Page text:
Home to Michigan State, East Lansing is mainly known as a college town. But beyond student life, the city also hosts a welcoming environment for its senior and retired residents.
“We’ve added 30 years to life expectancy. What do you do with those 30 years?” Kelly Arndt said. “Seniors themselves are challenged by it, let alone society.”
Arndt, who has been director of the East Lansing Prime Time senior program for more than 28 years, said it’s her philosophy that life should be shared. Arndt said she knows the seniors in this community appreciate life-long learning and what it brings.
From the beginning of her career, Arndt said she has always had an affinity for this age group and wanted to help. Her experience in Battle Creek, Michigan made her want to work for the senior community.
“I would go to work and there’d be seniors sleeping on the benches,” Arndt said. “It was a community that really needed our support in very fundamental ways. Shelter, food — basic ways.”
The program received the Crystal Award from the City of East Lansing in 2004 for the number of volunteers they recruited and trained to help within local schools, the university and the city.
Arndt said in 2007, East Lansing Prime Time achieved national accreditation through the National Council on Aging in Washington D.C. Arndt said she was proud of achieving a status that less than one percent of the nation’s senior centers achieve.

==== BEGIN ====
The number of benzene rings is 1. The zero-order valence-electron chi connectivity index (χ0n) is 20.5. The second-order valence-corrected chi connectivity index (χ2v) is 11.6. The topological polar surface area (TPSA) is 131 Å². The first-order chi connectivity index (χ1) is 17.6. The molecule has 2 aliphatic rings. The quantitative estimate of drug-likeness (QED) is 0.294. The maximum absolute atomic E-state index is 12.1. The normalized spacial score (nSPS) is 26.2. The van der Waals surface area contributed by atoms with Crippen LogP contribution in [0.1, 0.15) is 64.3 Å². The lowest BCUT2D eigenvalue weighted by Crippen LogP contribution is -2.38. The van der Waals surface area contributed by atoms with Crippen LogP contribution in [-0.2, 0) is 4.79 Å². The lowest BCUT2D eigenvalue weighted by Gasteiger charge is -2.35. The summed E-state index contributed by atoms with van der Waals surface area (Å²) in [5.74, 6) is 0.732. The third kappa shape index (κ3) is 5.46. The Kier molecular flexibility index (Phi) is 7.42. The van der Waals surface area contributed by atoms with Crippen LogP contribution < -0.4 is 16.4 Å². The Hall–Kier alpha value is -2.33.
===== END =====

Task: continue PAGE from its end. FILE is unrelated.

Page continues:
“We’ve heard from several seniors that we’ve saved their lives after spouses passed away and they have no one,” Arndt said. “We’ve had children of aging parents say the same thing … we see the impact that we’re making in their lives.”
Arndt said the program has more than 1,000 members coming from across Mid-Michigan.
“It’s a great gathering place,” said Marcia Van Ness, a Prime Time member. “There’s a good community feel to it. ... (Arndt) is a leader in the community, not just the senior community … she is a credit to the city and the town.”
For Arndt, being in this community is a win-win. She said she feels lucky that the senior community is located in East Lansing, where their needs are being addressed.
“We got students coming over every Friday to teach technology to older adults,” Arndt said. “You should see the exchange, it’s lovely.”
Retired attorney Robert Nelson said there are a variety of ways that East Lansing has helped senior citizens survive.
“We’d like to encourage the youth to be active and to provide their help to (the) seniors so we can interact with them,” Nelson said. “We’re more than willing to do that and to be a part of their experience.”
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